Victoria Ringleb has been managing director of the AGD since 2010. She studied Communication Science and Intercultural Business Communication in Jena, Cambridge and Brisbane. For more than ten years she has been passionate about network management, i.e. creating spaces, frameworks and occasions for cooperative and collaborative entrepreneurial action.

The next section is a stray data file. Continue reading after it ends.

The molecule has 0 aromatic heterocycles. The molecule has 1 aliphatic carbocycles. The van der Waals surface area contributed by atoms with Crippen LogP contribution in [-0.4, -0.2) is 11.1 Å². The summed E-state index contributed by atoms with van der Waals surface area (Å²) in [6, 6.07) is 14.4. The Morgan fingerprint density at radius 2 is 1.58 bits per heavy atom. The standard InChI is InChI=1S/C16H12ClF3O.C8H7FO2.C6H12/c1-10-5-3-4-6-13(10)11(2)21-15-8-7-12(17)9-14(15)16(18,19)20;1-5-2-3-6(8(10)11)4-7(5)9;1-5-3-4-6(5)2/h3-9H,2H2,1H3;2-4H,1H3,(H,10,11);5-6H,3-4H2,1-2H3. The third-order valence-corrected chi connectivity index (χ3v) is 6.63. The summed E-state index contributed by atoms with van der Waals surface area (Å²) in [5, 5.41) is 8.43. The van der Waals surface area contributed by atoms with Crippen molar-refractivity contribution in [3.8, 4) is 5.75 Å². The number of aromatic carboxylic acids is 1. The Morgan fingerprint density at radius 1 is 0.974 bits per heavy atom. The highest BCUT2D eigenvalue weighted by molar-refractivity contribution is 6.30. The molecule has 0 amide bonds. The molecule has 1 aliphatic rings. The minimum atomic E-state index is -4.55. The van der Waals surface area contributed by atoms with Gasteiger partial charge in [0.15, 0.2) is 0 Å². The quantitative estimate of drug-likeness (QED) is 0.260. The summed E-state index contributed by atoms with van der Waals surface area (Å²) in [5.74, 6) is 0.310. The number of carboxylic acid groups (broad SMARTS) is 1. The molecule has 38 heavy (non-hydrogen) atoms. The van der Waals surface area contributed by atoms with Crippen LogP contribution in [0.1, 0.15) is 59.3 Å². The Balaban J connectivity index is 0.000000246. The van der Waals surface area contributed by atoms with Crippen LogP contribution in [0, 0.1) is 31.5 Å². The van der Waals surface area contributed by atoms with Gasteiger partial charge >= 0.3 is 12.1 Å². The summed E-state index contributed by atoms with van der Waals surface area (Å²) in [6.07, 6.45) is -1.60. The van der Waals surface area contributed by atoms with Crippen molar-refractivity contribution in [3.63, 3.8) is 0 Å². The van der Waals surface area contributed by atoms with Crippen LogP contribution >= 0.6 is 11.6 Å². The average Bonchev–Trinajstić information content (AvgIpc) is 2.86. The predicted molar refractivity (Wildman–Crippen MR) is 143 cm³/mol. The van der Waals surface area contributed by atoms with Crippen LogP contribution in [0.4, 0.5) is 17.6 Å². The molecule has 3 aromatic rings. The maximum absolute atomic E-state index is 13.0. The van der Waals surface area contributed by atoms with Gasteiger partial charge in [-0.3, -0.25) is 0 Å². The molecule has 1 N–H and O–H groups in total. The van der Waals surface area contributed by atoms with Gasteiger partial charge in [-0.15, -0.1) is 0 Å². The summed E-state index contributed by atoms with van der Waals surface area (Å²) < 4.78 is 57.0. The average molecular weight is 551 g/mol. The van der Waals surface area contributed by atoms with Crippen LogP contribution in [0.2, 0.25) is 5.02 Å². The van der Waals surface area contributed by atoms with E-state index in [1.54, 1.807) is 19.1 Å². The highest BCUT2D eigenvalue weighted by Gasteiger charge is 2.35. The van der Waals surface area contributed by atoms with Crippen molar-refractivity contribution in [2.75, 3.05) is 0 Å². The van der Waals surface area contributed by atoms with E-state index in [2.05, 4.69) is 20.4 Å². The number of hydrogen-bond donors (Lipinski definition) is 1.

Daniela has been working in the areas of (online) editing, social media and online marketing since 2008. At exali, she is particularly concerned with the following topics: Risks through digital platforms and social media, cyber dangers for freelancers and IT risk coverage.
In addition to her work as an online editor at exali, she works as a freelance editor and therefore knows the challenges of self-employment from her own experience.